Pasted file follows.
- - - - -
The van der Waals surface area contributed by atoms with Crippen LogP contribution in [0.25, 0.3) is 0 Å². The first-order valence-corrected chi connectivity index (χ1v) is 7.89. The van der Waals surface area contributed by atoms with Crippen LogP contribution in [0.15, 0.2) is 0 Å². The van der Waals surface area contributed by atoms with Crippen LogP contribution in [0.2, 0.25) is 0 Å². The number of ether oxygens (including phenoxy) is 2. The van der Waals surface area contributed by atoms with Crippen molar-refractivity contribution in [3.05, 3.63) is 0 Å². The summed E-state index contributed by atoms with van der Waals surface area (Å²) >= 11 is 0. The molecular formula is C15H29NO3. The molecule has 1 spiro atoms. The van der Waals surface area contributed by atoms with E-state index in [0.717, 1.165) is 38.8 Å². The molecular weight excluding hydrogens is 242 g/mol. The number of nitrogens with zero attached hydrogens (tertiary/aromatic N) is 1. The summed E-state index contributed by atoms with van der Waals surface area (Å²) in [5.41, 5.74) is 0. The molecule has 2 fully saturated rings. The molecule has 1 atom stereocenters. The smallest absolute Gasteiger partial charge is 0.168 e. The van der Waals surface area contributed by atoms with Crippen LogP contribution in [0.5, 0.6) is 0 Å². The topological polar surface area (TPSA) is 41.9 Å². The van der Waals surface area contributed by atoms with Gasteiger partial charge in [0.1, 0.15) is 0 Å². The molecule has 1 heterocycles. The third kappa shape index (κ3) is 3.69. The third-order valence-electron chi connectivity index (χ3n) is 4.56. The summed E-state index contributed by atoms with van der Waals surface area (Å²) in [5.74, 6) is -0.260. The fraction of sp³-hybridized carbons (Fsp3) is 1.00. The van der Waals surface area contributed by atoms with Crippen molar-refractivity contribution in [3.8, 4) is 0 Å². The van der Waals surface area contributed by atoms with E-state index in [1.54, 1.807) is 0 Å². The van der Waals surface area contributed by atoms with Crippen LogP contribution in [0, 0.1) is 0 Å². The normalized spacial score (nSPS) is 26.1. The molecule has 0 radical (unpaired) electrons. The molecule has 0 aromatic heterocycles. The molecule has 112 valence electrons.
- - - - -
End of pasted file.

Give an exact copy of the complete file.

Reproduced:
The van der Waals surface area contributed by atoms with Crippen LogP contribution in [0.25, 0.3) is 0 Å². The first-order valence-corrected chi connectivity index (χ1v) is 7.89. The van der Waals surface area contributed by atoms with Crippen LogP contribution in [0.15, 0.2) is 0 Å². The van der Waals surface area contributed by atoms with Crippen LogP contribution in [0.2, 0.25) is 0 Å². The number of ether oxygens (including phenoxy) is 2. The van der Waals surface area contributed by atoms with Crippen molar-refractivity contribution in [3.05, 3.63) is 0 Å². The summed E-state index contributed by atoms with van der Waals surface area (Å²) >= 11 is 0. The molecular formula is C15H29NO3. The molecule has 1 spiro atoms. The van der Waals surface area contributed by atoms with E-state index in [0.717, 1.165) is 38.8 Å². The molecular weight excluding hydrogens is 242 g/mol. The number of nitrogens with zero attached hydrogens (tertiary/aromatic N) is 1. The summed E-state index contributed by atoms with van der Waals surface area (Å²) in [5.41, 5.74) is 0. The molecule has 2 fully saturated rings. The molecule has 1 atom stereocenters. The smallest absolute Gasteiger partial charge is 0.168 e. The van der Waals surface area contributed by atoms with Crippen LogP contribution in [0.5, 0.6) is 0 Å². The topological polar surface area (TPSA) is 41.9 Å². The van der Waals surface area contributed by atoms with Gasteiger partial charge in [0.1, 0.15) is 0 Å². The molecule has 1 heterocycles. The third kappa shape index (κ3) is 3.69. The third-order valence-electron chi connectivity index (χ3n) is 4.56. The summed E-state index contributed by atoms with van der Waals surface area (Å²) in [5.74, 6) is -0.260. The fraction of sp³-hybridized carbons (Fsp3) is 1.00. The van der Waals surface area contributed by atoms with Crippen molar-refractivity contribution in [3.8, 4) is 0 Å². The van der Waals surface area contributed by atoms with E-state index in [1.54, 1.807) is 0 Å². The van der Waals surface area contributed by atoms with Crippen LogP contribution in [0, 0.1) is 0 Å². The normalized spacial score (nSPS) is 26.1. The molecule has 0 radical (unpaired) electrons. The molecule has 0 aromatic heterocycles. The molecule has 112 valence electrons.